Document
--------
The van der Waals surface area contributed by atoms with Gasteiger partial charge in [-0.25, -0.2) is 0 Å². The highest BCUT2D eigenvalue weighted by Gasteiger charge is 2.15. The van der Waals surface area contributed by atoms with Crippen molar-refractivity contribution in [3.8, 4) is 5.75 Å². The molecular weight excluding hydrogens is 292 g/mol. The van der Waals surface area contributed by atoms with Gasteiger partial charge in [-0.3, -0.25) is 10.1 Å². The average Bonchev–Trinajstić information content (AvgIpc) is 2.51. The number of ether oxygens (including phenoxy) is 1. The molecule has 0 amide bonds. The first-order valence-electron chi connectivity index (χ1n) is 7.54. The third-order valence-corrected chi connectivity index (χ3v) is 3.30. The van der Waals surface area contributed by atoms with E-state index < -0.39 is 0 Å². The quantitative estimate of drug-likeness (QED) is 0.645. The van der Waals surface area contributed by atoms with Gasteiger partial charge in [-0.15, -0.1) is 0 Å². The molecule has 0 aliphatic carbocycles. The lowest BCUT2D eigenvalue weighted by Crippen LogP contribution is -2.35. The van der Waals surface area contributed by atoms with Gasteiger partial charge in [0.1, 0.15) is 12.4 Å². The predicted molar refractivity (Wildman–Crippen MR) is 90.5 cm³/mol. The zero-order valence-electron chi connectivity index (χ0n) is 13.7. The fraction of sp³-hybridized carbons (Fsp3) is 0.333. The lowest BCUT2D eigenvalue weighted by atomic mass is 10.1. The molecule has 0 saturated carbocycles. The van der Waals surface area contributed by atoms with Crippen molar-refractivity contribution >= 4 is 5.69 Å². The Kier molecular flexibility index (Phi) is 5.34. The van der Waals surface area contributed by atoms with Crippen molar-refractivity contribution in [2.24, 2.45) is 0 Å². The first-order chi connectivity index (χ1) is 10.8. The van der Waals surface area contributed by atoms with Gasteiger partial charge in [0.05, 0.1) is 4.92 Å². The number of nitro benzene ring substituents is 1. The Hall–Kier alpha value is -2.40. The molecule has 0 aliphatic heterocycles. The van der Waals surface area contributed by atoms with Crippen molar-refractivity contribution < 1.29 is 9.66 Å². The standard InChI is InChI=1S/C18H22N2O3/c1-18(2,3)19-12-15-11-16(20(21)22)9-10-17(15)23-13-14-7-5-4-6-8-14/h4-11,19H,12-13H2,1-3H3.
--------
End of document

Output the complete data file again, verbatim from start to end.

The van der Waals surface area contributed by atoms with Gasteiger partial charge in [-0.25, -0.2) is 0 Å². The highest BCUT2D eigenvalue weighted by Gasteiger charge is 2.15. The van der Waals surface area contributed by atoms with Crippen molar-refractivity contribution in [3.8, 4) is 5.75 Å². The molecular weight excluding hydrogens is 292 g/mol. The van der Waals surface area contributed by atoms with Gasteiger partial charge in [-0.3, -0.25) is 10.1 Å². The average Bonchev–Trinajstić information content (AvgIpc) is 2.51. The number of ether oxygens (including phenoxy) is 1. The molecule has 0 amide bonds. The first-order valence-electron chi connectivity index (χ1n) is 7.54. The third-order valence-corrected chi connectivity index (χ3v) is 3.30. The van der Waals surface area contributed by atoms with E-state index < -0.39 is 0 Å². The quantitative estimate of drug-likeness (QED) is 0.645. The van der Waals surface area contributed by atoms with Gasteiger partial charge in [-0.15, -0.1) is 0 Å². The molecule has 0 aliphatic carbocycles. The lowest BCUT2D eigenvalue weighted by Crippen LogP contribution is -2.35. The van der Waals surface area contributed by atoms with Gasteiger partial charge in [0.1, 0.15) is 12.4 Å². The predicted molar refractivity (Wildman–Crippen MR) is 90.5 cm³/mol. The zero-order valence-electron chi connectivity index (χ0n) is 13.7. The fraction of sp³-hybridized carbons (Fsp3) is 0.333. The lowest BCUT2D eigenvalue weighted by atomic mass is 10.1. The molecule has 0 saturated carbocycles. The van der Waals surface area contributed by atoms with Crippen molar-refractivity contribution >= 4 is 5.69 Å². The Kier molecular flexibility index (Phi) is 5.34. The van der Waals surface area contributed by atoms with Crippen molar-refractivity contribution in [2.24, 2.45) is 0 Å². The first-order chi connectivity index (χ1) is 10.8. The van der Waals surface area contributed by atoms with Gasteiger partial charge in [0.05, 0.1) is 4.92 Å². The number of nitro benzene ring substituents is 1. The Hall–Kier alpha value is -2.40. The molecule has 0 aliphatic heterocycles. The van der Waals surface area contributed by atoms with Crippen molar-refractivity contribution < 1.29 is 9.66 Å². The standard InChI is InChI=1S/C18H22N2O3/c1-18(2,3)19-12-15-11-16(20(21)22)9-10-17(15)23-13-14-7-5-4-6-8-14/h4-11,19H,12-13H2,1-3H3.